Finally breaking his silence over the controversy that his plum new job with investment bankers Goldman Sachs has generated, former European Commissioner Durão Barroso claims he is being “discriminated against for being Portuguese”.
Referring to the removal of his so-called red carpet privileges (click here), the former politician said “there have been other members of the European Commission who went to large international banks and nothing was announced against them. Why has it been announced against me?”
Goldman Sachs is “not a drug cartel”, he said, stressing that the whole idea of his representing the bank was to “reinforce a culture of transparency and responsibility”.
It has nothing to do with lobbying, he said, adding that nor could he be blamed for anything Goldman Sachs may have been guilty of in this past.
It was an interview played out over all media channels – some of which chose to go into the detail of his discourse more than others.
Rádio Renascença, for example, highlighted Barroso’s insistence that he was hired by the bank in order to help clean-up its image.
“My work will be to promote a culture of responsibility, ethics and transparency”, he stressed. “I cannot be made responsible for things of the past. I think it is perfectly acceptable from an ethical and moral point of view to work for Goldman Sachs”.
Newpapers and television appear to think otherwise. Within hours Público published a number of articles suggesting Barroso’s relationship with Goldman Sachs goes back years – and has resulted in a number of “costly and failed business ventures”.
The “chronology of correspondence between Barroso and Goldman Sachs” began in 2005, said the paper, with a mail from Goldman Sachs executive director Lisa Rabbe describing how the bank was “enchanted” by some of Barroso’s policies, and “ready to help”.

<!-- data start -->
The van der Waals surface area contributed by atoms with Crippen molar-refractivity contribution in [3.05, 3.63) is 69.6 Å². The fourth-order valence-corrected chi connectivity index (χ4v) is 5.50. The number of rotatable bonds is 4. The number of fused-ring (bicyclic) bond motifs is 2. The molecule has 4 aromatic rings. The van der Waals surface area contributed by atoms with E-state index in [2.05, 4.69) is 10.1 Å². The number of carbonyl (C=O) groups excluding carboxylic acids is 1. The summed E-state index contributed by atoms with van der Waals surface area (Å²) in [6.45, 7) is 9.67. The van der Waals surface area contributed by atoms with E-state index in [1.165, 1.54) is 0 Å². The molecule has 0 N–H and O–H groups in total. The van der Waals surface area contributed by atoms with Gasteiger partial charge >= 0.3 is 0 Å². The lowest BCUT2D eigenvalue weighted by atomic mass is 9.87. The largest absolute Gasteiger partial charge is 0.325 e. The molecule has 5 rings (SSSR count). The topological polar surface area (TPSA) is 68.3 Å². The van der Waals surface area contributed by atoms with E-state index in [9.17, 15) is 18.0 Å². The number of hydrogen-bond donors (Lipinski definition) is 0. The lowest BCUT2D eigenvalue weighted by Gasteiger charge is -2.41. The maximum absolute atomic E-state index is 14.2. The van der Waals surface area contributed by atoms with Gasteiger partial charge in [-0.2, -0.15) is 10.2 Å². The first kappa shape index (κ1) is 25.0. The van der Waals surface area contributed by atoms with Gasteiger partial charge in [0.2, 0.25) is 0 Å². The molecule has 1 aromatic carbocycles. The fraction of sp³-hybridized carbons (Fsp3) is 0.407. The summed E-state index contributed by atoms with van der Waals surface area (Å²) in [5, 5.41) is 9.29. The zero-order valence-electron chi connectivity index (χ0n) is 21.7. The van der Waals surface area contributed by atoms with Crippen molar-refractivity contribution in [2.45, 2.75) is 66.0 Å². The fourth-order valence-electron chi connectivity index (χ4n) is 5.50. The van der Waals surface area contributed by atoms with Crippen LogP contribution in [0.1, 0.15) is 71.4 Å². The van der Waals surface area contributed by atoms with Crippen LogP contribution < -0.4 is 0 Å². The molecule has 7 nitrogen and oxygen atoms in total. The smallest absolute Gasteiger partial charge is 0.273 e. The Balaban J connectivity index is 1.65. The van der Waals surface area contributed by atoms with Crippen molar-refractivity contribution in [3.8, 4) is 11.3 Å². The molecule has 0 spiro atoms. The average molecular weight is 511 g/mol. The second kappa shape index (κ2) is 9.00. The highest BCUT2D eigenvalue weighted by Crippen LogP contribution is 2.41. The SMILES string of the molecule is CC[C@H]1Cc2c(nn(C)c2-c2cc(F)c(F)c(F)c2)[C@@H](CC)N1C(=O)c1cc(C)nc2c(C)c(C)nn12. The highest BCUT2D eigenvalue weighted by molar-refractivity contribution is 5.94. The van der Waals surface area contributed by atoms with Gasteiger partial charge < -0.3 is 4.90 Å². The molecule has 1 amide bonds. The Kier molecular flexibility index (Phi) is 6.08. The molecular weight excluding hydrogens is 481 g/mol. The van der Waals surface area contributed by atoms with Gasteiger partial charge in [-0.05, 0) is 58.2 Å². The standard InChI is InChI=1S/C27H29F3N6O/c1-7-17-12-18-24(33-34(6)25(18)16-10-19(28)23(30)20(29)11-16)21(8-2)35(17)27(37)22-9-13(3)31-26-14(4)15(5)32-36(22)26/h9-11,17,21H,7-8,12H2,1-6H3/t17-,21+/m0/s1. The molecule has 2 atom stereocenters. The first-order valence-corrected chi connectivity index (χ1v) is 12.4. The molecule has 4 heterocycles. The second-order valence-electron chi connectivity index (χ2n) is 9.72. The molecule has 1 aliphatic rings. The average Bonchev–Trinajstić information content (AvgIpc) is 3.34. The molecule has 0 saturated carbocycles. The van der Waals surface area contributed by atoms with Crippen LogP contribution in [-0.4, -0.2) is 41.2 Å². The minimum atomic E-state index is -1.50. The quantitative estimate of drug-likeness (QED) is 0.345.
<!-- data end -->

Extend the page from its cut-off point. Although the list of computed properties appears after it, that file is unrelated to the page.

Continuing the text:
Público’s text went on to give multiple instances where the practice of revolving doors appears to have been working in overdrive.
“Official documents that Público consulted show that Goldman Sachs closely accompanied the activity of the European Commission”, the paper explains.
Lloyd Blankfein (whom Público describes as “Goldman Sach’s controversial CEO who has compared his work as a banker to that of God”) praised measures taken by Barroso “on numerous occasions”.
Blankfein wrote in a letter dated September 2013 that Barroso had “introduced important reforms that are going to strengthen the Monetary Union, restore confidence in banking supervision of the eurozone and separate the banks of sovereign risk”.
While Público’s reaction took the form of detailed damning texts, SIC television also laid into the former EC boss, pointing out that as he had no previous banking experience, the only use he could possibly be to the North American bank was that of a “large facilitator”.
“Barroso still does not understand that he has exceeded all the limits of ethics and decency”, commentator Pedro Marques Lopes told late news “Edição da Noite”.
He appears “like a child” who has been brought up in the worst possible way. One that says: ‘Look, that boy also did what I did’, so why should he be singled out for punishment?
“When a President of the European Commission who had the responsibility that he had doesn’t minimally perceive this then quite frankly we are done with this conversation”, said Marques Lopes, concluding that ethics and responsibility should always be held above the simple letter of the law.
For now, the stripping of red carpet privileges ‘sticks’, though prime minister António Costa has queried the ‘discrimination angle’ with current EC boss Jean-Claude Juncker.
Marques Lopes told Edição da Noite that this was “logical” and principally an “institutional position”- though, in his opinion, (and referring to tax positions taken when Juncker was prime minister of Luxembourg) Juncker too leaves much to be desired in the ethics department.